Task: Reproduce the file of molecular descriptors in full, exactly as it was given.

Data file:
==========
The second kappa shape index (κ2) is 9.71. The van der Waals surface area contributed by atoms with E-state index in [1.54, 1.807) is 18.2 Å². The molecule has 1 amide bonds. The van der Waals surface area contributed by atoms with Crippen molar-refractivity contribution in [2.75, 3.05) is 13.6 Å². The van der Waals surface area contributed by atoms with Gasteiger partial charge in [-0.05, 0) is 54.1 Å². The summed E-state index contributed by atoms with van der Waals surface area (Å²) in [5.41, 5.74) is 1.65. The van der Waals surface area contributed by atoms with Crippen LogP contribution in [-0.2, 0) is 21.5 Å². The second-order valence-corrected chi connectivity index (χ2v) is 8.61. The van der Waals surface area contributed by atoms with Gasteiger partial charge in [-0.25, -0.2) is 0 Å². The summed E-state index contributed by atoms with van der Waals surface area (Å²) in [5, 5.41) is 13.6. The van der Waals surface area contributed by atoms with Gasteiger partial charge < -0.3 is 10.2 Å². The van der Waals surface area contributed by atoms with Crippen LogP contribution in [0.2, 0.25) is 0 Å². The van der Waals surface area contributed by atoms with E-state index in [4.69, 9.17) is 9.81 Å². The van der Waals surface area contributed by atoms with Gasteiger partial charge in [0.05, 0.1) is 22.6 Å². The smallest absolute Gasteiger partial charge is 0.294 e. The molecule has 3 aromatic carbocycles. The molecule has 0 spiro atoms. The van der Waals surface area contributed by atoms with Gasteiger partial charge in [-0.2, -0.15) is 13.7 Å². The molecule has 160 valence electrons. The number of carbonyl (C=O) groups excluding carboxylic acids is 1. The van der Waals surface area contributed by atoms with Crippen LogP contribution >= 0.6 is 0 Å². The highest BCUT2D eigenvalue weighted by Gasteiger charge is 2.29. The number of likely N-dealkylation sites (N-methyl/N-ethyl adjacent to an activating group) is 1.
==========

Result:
The second kappa shape index (κ2) is 9.71. The van der Waals surface area contributed by atoms with E-state index in [1.54, 1.807) is 18.2 Å². The molecule has 1 amide bonds. The van der Waals surface area contributed by atoms with Crippen molar-refractivity contribution in [2.75, 3.05) is 13.6 Å². The van der Waals surface area contributed by atoms with Gasteiger partial charge in [-0.05, 0) is 54.1 Å². The summed E-state index contributed by atoms with van der Waals surface area (Å²) in [5.41, 5.74) is 1.65. The van der Waals surface area contributed by atoms with Crippen LogP contribution in [-0.2, 0) is 21.5 Å². The second-order valence-corrected chi connectivity index (χ2v) is 8.61. The van der Waals surface area contributed by atoms with Gasteiger partial charge in [-0.25, -0.2) is 0 Å². The summed E-state index contributed by atoms with van der Waals surface area (Å²) in [5, 5.41) is 13.6. The van der Waals surface area contributed by atoms with Gasteiger partial charge < -0.3 is 10.2 Å². The van der Waals surface area contributed by atoms with Crippen LogP contribution in [0.2, 0.25) is 0 Å². The van der Waals surface area contributed by atoms with E-state index in [4.69, 9.17) is 9.81 Å². The van der Waals surface area contributed by atoms with Gasteiger partial charge in [0.05, 0.1) is 22.6 Å². The smallest absolute Gasteiger partial charge is 0.294 e. The molecule has 3 aromatic carbocycles. The molecule has 0 spiro atoms. The van der Waals surface area contributed by atoms with Gasteiger partial charge in [-0.2, -0.15) is 13.7 Å². The molecule has 160 valence electrons. The number of carbonyl (C=O) groups excluding carboxylic acids is 1. The van der Waals surface area contributed by atoms with Crippen LogP contribution >= 0.6 is 0 Å². The highest BCUT2D eigenvalue weighted by Gasteiger charge is 2.29. The number of likely N-dealkylation sites (N-methyl/N-ethyl adjacent to an activating group) is 1.